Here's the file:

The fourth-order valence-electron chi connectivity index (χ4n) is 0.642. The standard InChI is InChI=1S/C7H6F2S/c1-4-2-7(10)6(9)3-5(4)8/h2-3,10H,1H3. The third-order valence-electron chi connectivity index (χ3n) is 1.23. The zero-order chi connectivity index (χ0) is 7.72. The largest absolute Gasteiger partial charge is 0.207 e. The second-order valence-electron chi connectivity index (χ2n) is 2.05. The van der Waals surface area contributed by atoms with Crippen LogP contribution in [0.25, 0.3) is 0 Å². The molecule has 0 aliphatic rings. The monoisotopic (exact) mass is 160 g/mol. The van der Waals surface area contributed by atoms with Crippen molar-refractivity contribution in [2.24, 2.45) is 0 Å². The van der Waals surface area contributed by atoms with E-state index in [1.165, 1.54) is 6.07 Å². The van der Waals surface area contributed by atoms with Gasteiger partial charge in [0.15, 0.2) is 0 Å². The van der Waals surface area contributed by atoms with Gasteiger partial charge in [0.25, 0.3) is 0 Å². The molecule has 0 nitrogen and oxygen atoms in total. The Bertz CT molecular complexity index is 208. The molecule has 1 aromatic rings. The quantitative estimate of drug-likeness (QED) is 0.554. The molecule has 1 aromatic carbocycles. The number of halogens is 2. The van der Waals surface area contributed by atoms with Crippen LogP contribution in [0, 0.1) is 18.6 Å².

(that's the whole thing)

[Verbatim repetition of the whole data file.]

The fourth-order valence-electron chi connectivity index (χ4n) is 0.642. The standard InChI is InChI=1S/C7H6F2S/c1-4-2-7(10)6(9)3-5(4)8/h2-3,10H,1H3. The third-order valence-electron chi connectivity index (χ3n) is 1.23. The zero-order chi connectivity index (χ0) is 7.72. The largest absolute Gasteiger partial charge is 0.207 e. The second-order valence-electron chi connectivity index (χ2n) is 2.05. The van der Waals surface area contributed by atoms with Crippen LogP contribution in [0.25, 0.3) is 0 Å². The molecule has 0 aliphatic rings. The monoisotopic (exact) mass is 160 g/mol. The van der Waals surface area contributed by atoms with Crippen molar-refractivity contribution in [2.24, 2.45) is 0 Å². The van der Waals surface area contributed by atoms with E-state index in [1.165, 1.54) is 6.07 Å². The van der Waals surface area contributed by atoms with Gasteiger partial charge in [0.15, 0.2) is 0 Å². The van der Waals surface area contributed by atoms with Gasteiger partial charge in [0.25, 0.3) is 0 Å². The molecule has 0 nitrogen and oxygen atoms in total. The Bertz CT molecular complexity index is 208. The molecule has 1 aromatic rings. The quantitative estimate of drug-likeness (QED) is 0.554. The molecule has 1 aromatic carbocycles. The number of halogens is 2. The van der Waals surface area contributed by atoms with Crippen LogP contribution in [0, 0.1) is 18.6 Å².